Now, it is an established rule of the common law that the proper administration of justice may not be prejudiced or interfered with and that to do so constitutes the offence of contempt of court. As the SCA has found, the sub judice rule is important as the integrity of the judicial process is an essential component of the rule of law. If the rule of law is itself eroded through compromising the integrity of the judicial process then all constitutional rights and freedoms are also compromised.
The crime of contempt of court thus includes contempt ex facie curiae (out of court) and this entails, first, cases where publication of an opinion will violate the dignity, repute or authority of the court (either by criticizing or insulting a particular judicial officer or the judicial system as a whole) and, second, statements which prejudice the administration of justice in pending proceedings. It is this latter aspect that has become known as the sub judice rule.
But in the Midi Television case the SCA stated that the broad scope of this rule which was in force in the pre-democratic era has been severely curtailed by the Constitution. In that case, dealing with the sub judice rule in the context of pre-publication censorship, Nugent JA, writing for a full bench of five judges, summarised the new position as follows:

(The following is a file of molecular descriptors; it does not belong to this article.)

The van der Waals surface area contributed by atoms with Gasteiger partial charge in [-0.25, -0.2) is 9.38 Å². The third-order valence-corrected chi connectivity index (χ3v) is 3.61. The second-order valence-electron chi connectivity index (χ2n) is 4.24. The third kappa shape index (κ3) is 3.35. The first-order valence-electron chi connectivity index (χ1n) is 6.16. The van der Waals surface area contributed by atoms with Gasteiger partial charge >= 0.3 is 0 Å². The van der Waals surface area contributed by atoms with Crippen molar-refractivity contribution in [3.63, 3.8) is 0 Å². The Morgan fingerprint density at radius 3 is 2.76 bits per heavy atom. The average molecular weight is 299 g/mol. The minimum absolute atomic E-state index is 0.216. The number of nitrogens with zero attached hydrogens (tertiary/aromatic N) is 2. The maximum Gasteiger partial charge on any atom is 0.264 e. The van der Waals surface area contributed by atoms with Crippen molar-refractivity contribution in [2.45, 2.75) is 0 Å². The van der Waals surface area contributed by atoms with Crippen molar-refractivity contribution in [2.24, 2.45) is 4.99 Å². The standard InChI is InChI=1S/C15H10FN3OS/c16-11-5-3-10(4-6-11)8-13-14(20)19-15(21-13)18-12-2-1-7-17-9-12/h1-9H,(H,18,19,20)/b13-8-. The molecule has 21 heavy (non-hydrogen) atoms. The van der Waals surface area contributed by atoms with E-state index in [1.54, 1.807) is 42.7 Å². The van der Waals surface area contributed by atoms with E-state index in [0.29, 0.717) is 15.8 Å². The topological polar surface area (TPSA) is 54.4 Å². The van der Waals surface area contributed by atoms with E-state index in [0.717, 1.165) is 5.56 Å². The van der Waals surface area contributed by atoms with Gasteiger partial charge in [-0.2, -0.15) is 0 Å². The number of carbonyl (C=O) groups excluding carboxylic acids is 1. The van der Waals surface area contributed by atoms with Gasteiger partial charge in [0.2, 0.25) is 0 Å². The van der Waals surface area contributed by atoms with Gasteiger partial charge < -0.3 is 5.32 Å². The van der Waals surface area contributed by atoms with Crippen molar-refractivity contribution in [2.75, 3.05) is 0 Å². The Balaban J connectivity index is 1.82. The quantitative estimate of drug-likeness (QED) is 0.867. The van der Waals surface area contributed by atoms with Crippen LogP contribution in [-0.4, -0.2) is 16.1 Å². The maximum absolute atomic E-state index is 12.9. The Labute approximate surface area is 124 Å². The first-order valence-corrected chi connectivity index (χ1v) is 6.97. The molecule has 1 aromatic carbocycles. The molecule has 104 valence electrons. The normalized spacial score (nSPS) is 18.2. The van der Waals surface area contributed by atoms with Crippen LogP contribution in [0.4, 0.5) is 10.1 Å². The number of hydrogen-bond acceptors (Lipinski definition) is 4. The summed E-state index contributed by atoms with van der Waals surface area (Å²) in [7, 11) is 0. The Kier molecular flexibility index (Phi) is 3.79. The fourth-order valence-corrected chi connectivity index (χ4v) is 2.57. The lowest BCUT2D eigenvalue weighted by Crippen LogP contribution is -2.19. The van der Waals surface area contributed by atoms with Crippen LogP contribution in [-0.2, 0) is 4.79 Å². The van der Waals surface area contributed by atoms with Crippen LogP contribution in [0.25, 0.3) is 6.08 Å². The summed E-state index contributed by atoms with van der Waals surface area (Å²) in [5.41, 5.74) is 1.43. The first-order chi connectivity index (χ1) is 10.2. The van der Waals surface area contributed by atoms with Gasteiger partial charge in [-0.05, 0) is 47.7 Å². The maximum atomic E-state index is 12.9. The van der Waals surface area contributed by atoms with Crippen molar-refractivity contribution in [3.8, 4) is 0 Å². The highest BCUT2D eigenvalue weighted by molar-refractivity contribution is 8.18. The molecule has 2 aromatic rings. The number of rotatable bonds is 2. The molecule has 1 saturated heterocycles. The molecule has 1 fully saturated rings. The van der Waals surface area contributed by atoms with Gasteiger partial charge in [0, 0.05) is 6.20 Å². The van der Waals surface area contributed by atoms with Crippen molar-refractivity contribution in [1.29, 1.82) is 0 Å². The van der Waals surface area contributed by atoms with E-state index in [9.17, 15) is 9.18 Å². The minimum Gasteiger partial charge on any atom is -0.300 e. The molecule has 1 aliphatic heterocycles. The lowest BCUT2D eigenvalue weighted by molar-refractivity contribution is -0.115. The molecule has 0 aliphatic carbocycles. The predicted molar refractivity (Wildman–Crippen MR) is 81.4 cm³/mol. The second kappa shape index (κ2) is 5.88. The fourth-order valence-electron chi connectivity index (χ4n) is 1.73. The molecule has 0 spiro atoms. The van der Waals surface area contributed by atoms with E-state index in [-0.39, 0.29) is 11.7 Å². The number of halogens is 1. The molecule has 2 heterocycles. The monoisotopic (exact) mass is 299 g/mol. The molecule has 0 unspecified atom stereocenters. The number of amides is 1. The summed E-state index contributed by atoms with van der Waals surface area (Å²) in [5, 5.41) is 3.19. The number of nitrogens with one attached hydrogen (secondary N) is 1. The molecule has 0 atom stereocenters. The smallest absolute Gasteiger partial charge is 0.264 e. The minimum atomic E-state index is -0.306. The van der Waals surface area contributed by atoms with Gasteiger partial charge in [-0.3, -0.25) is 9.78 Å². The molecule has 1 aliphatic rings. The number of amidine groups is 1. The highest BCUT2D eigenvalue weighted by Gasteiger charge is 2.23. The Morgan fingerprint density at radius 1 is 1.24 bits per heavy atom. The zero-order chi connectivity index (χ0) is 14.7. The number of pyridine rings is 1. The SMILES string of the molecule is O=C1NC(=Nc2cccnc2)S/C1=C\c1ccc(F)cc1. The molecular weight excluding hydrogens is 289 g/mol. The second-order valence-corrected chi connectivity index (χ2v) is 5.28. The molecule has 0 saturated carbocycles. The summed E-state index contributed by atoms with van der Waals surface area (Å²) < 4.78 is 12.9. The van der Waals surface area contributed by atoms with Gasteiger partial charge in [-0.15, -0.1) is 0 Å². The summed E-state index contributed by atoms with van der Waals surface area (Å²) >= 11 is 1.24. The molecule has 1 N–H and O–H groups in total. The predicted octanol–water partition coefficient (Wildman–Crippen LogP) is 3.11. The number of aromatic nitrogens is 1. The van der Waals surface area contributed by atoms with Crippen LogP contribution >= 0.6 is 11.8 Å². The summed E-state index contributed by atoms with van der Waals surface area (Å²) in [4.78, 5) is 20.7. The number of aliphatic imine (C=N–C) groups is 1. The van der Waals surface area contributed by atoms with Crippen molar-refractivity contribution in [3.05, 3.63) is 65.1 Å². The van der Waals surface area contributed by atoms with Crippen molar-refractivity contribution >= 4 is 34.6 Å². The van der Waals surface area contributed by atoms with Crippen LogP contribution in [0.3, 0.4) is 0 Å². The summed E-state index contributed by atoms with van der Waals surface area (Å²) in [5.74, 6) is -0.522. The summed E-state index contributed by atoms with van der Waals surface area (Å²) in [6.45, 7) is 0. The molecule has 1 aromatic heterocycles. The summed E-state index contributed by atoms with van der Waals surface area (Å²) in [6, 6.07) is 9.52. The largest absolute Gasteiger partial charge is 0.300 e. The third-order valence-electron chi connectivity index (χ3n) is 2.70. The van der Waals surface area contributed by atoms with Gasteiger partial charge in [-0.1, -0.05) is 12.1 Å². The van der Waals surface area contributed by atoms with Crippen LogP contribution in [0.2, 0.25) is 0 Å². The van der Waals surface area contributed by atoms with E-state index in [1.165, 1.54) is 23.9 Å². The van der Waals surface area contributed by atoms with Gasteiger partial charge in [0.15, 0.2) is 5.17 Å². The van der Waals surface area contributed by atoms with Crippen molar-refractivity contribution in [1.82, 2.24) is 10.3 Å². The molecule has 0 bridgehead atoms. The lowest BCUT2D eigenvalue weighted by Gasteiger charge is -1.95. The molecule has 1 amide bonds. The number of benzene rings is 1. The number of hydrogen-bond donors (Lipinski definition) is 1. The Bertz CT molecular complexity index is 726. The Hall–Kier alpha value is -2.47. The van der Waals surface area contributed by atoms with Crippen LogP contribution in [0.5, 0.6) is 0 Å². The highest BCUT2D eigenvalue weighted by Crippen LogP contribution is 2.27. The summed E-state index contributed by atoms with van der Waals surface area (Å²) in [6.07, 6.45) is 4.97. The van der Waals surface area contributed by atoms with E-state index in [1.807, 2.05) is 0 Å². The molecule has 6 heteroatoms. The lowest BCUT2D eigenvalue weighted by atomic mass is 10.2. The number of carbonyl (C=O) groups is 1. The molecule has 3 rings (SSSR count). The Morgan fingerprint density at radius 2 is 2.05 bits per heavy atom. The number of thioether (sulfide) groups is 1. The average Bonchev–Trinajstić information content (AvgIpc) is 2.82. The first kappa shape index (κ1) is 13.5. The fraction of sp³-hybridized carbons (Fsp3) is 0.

[A] publication will be unlawful, and thus susceptible to being prohibited, only if the prejudice that the publication might cause to the administration of justice is demonstrable and substantial and there is a real risk that the prejudice will occur if publication takes place. Mere conjecture or speculation that prejudice might occur will not be enough. Even then publication will not be unlawful unless a court is satisfied that the disadvantage of curtailing the free flow of information outweighs its advantage. In making that evaluation it is not only the interests of those who are associated with the publication that need to be brought to account but, more important, the interests of every person in having access to information. Applying the ordinary principles that come into play when a final interdict is sought, if a risk of that kind is clearly established, and it cannot be prevented from occurring by other means, a ban on publication that is confined in scope and in content and in duration to what is necessary to avoid the risk might be considered.